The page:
Hinton v. AlabamaAnnotate this Case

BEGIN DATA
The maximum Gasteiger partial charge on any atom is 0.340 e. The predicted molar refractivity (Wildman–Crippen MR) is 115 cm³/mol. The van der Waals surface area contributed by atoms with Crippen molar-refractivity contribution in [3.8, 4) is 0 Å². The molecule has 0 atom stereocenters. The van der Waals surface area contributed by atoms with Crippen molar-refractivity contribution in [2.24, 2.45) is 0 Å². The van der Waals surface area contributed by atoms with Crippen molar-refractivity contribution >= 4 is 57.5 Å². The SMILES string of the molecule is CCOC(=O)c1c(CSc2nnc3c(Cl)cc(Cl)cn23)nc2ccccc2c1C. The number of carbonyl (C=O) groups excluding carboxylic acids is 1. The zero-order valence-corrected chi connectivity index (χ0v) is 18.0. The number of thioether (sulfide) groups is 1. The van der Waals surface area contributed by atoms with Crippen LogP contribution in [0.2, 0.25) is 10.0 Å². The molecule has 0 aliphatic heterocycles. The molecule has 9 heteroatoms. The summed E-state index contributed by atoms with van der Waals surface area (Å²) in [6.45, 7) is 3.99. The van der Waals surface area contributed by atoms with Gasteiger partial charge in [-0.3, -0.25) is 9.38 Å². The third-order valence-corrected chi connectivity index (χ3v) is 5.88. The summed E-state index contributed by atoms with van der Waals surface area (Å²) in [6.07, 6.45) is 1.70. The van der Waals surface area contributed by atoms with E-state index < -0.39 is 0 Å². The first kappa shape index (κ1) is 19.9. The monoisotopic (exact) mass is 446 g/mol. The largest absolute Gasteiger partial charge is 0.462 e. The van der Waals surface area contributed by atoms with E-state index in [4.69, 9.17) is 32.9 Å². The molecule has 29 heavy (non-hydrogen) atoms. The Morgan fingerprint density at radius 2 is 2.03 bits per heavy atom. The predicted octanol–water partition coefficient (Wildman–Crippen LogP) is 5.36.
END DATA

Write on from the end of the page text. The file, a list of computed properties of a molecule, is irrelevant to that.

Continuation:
Anthony Ray Hinton petitioned the Jefferson Circuit Court for relief under Rule 32, Ala. R. Crim. P., arguing that his trial counsel had provided ineffective assistance of counsel by failing to provide a qualified expert in his defense at his capital-murder trial. The circuit court denied Hinton's Rule 32 petition on the basis that Andrew Payne, the expert retained by defense counsel, was qualified to testify as a firearms-identification expert at Hinton's trial. Hinton appealed to the Court of Criminal Appeals; the Court of Criminal Appeals, after remanding twice for the circuit court to address the issue, affirmed the circuit court's denial of Hinton's petition. Hinton then petitioned the Supreme Court for a writ of certiorari to review the Court of Criminal Appeals' decision. The Supreme Court concluded that the circuit court did indeed base its determination that Payne was qualified to testify as an expert upon the "cold trial record." As a result, it was in no better position than was an appellate court to make the determination it made. Accordingly, the Court of Criminal Appeals erred in applying the abuse-of-discretion standard of review. The Supreme Court reversed the appellate court's judgment and remanded the case to the Court of Criminal Appeals for it to apply a de novo standard of review in reviewing the circuit court's judgment that Payne was qualified to testify as a firearms-identification expert.